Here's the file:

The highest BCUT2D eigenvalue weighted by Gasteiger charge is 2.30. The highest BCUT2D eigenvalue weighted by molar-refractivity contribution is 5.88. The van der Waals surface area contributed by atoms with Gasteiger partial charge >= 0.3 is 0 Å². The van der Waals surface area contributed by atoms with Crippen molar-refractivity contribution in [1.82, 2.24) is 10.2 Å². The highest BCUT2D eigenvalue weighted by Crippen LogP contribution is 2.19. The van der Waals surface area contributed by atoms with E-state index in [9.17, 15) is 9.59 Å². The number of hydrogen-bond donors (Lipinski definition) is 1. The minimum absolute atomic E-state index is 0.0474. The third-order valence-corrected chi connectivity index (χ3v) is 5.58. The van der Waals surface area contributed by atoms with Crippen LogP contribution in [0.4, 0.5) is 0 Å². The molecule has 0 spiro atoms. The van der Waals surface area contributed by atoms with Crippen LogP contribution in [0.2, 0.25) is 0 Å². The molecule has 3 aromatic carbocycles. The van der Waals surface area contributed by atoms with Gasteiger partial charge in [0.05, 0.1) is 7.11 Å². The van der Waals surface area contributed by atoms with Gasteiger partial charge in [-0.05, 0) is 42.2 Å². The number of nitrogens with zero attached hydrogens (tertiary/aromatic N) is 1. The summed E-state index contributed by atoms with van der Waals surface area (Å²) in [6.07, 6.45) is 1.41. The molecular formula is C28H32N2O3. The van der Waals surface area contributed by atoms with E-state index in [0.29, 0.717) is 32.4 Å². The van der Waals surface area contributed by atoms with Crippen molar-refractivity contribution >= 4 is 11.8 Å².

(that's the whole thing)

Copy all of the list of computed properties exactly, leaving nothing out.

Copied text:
The highest BCUT2D eigenvalue weighted by Gasteiger charge is 2.30. The highest BCUT2D eigenvalue weighted by molar-refractivity contribution is 5.88. The van der Waals surface area contributed by atoms with Gasteiger partial charge >= 0.3 is 0 Å². The van der Waals surface area contributed by atoms with Crippen molar-refractivity contribution in [1.82, 2.24) is 10.2 Å². The highest BCUT2D eigenvalue weighted by Crippen LogP contribution is 2.19. The van der Waals surface area contributed by atoms with E-state index in [9.17, 15) is 9.59 Å². The number of hydrogen-bond donors (Lipinski definition) is 1. The minimum absolute atomic E-state index is 0.0474. The third-order valence-corrected chi connectivity index (χ3v) is 5.58. The van der Waals surface area contributed by atoms with Crippen LogP contribution in [0.4, 0.5) is 0 Å². The molecule has 0 spiro atoms. The van der Waals surface area contributed by atoms with Crippen LogP contribution in [0.2, 0.25) is 0 Å². The molecule has 3 aromatic carbocycles. The van der Waals surface area contributed by atoms with Gasteiger partial charge in [0.05, 0.1) is 7.11 Å². The van der Waals surface area contributed by atoms with Gasteiger partial charge in [-0.05, 0) is 42.2 Å². The number of nitrogens with zero attached hydrogens (tertiary/aromatic N) is 1. The summed E-state index contributed by atoms with van der Waals surface area (Å²) in [6.07, 6.45) is 1.41. The molecular formula is C28H32N2O3. The van der Waals surface area contributed by atoms with E-state index in [0.29, 0.717) is 32.4 Å². The van der Waals surface area contributed by atoms with Crippen molar-refractivity contribution >= 4 is 11.8 Å².